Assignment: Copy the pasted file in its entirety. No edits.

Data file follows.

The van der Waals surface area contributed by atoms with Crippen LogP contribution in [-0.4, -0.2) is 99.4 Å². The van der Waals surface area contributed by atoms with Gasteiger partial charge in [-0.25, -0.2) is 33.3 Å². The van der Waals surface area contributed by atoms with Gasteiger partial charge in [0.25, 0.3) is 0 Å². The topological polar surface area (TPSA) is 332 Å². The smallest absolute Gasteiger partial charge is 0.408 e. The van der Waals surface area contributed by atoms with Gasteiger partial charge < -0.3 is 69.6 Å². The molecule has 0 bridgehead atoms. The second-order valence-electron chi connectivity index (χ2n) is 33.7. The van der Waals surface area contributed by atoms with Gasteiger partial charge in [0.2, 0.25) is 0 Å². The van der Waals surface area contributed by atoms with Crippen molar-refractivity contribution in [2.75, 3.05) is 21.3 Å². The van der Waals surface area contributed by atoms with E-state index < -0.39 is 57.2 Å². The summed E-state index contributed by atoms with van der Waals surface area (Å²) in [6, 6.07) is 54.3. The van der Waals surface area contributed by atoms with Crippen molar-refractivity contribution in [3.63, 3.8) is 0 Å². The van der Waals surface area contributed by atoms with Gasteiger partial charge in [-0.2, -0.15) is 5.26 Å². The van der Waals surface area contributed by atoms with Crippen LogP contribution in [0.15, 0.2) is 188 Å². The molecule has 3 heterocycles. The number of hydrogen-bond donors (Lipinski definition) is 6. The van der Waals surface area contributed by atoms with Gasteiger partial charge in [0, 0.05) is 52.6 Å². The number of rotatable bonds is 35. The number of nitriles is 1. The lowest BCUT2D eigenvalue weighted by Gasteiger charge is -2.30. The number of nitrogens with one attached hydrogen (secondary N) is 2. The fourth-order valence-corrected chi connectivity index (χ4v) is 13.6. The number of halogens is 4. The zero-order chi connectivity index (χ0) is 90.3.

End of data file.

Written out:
The van der Waals surface area contributed by atoms with Crippen LogP contribution in [-0.4, -0.2) is 99.4 Å². The van der Waals surface area contributed by atoms with Gasteiger partial charge in [-0.25, -0.2) is 33.3 Å². The van der Waals surface area contributed by atoms with Gasteiger partial charge in [0.25, 0.3) is 0 Å². The topological polar surface area (TPSA) is 332 Å². The smallest absolute Gasteiger partial charge is 0.408 e. The van der Waals surface area contributed by atoms with Gasteiger partial charge < -0.3 is 69.6 Å². The molecule has 0 bridgehead atoms. The second-order valence-electron chi connectivity index (χ2n) is 33.7. The van der Waals surface area contributed by atoms with Gasteiger partial charge in [0.2, 0.25) is 0 Å². The van der Waals surface area contributed by atoms with Crippen molar-refractivity contribution in [2.75, 3.05) is 21.3 Å². The van der Waals surface area contributed by atoms with E-state index < -0.39 is 57.2 Å². The summed E-state index contributed by atoms with van der Waals surface area (Å²) in [6, 6.07) is 54.3. The van der Waals surface area contributed by atoms with Crippen molar-refractivity contribution in [3.63, 3.8) is 0 Å². The van der Waals surface area contributed by atoms with Gasteiger partial charge in [-0.2, -0.15) is 5.26 Å². The van der Waals surface area contributed by atoms with Crippen LogP contribution in [0.15, 0.2) is 188 Å². The molecule has 3 heterocycles. The number of hydrogen-bond donors (Lipinski definition) is 6. The van der Waals surface area contributed by atoms with Gasteiger partial charge in [0, 0.05) is 52.6 Å². The number of rotatable bonds is 35. The number of nitriles is 1. The lowest BCUT2D eigenvalue weighted by Gasteiger charge is -2.30. The number of nitrogens with one attached hydrogen (secondary N) is 2. The fourth-order valence-corrected chi connectivity index (χ4v) is 13.6. The number of halogens is 4. The zero-order chi connectivity index (χ0) is 90.3.